Author Topic: Drilling metal back in the day  (Read 3989 times)

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Offline Nolatoolguy

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Drilling metal back in the day
« on: October 10, 2013, 11:11:32 AM »
I know back in the day they had braces but ive only ever saw wood bits for braces. Are there metal bits for braces I just haven't seen?

since there's no metal bits ive seen, how did they drill metal back in the old days after it left the factory? I would think after a plow left the factory it would eventually get a modification from the farmer. Really any type of metal equipment one day would get modification, at least I would think.

I know rivets were a big part in joining metal back in the day but how did they get the hole in the metal for the rivets to go through?
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Offline rusty

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Re: Drilling metal back in the day
« Reply #1 on: October 10, 2013, 02:51:49 PM »
Before decent drills, the usual method was for a blacksmith to heat it up and punch a hole...
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Offline anglesmith

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Re: Drilling metal back in the day
« Reply #2 on: October 10, 2013, 05:25:35 PM »
The modern (engineer's)twist drill was developed by Morse in the 1850s. The forged blacksmith's drill was used long before and long after! As rusty said the easiest and preferred method was hot punching, cast iron of course had to be drilled.
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« Last Edit: October 10, 2013, 08:12:01 PM by anglesmith »

Offline Lostmind

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Re: Drilling metal back in the day
« Reply #3 on: October 10, 2013, 06:46:22 PM »
I have a twist drill for a brace. Always assumed it was for metal , but never tried it.
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Offline john k

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Re: Drilling metal back in the day
« Reply #4 on: October 10, 2013, 07:07:45 PM »
I have a few sets of steel drill bits with tapered square shank.  Only have up to size 7/8 though.  Also have a long reach set, about 14 inches.  Some came in a wooden holder with a screw top, looks like anything but a bit holder.  If you dig into older tool literature, say 1920, you will find drills, being drill bits for use on metal.  Bits are for drilling wood.   The combination term drill-bits seems to have happened later.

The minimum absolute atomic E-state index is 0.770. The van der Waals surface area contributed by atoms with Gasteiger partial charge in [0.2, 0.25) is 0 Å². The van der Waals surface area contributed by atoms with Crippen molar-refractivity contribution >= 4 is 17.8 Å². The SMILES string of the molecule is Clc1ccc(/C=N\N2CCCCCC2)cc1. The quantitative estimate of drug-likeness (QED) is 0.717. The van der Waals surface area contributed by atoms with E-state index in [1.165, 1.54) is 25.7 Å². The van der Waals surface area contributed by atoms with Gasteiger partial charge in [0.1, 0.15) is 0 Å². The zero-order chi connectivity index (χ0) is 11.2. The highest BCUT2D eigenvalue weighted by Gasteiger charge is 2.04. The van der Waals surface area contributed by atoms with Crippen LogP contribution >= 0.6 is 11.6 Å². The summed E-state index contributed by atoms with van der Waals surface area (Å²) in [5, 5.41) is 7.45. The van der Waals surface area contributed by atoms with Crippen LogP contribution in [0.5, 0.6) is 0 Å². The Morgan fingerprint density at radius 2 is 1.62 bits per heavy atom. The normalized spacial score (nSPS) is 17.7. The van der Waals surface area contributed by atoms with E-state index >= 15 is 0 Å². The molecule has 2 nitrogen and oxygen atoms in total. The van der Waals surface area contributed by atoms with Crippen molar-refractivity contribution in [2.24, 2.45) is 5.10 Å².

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Offline Branson

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Re: Drilling metal back in the day
« Reply #5 on: October 10, 2013, 09:58:58 PM »
I know back in the day they had braces but ive only ever saw wood bits for braces. Are there metal bits for braces I just haven't seen?

since there's no metal bits ive seen, how did they drill metal back in the old days after it left the factory? I would think after a plow left the factory it would eventually get a modification from the farmer. Really any type of metal equipment one day would get modification, at least I would think.

I know rivets were a big part in joining metal back in the day but how did they get the hole in the metal for the rivets to go through?

People been punching holes in metal and other harder-than-wood stuff for literally thousands of years.  Certainly since the Bronze Age.  Think of all the rivets in Roman armor.   Even earlier, bronze helmets and bronze cauldrons were assembled of several pieces riveted together.  Lots of holes to be drilled. 

For your first question, though, the first picture shows a group of blacksmith made metal bits.  Tapered square shanks.  The one in the middle has had a notch filed into the shank for the push button release used mostly in the 1800s.  That one was probably used in one of the braces of that period -- see second picture.  These drills were best used in a "beam drill."  Picture one of these wood braces with a tapered end instead of a pommel.  The tapered end of the drill fit into a socket in a long beam, and a heavy weight was hung from the free end of the beam to provide the downward pressure while the smith turned the brace.  The brace and bit drill originated in the Middle Ages.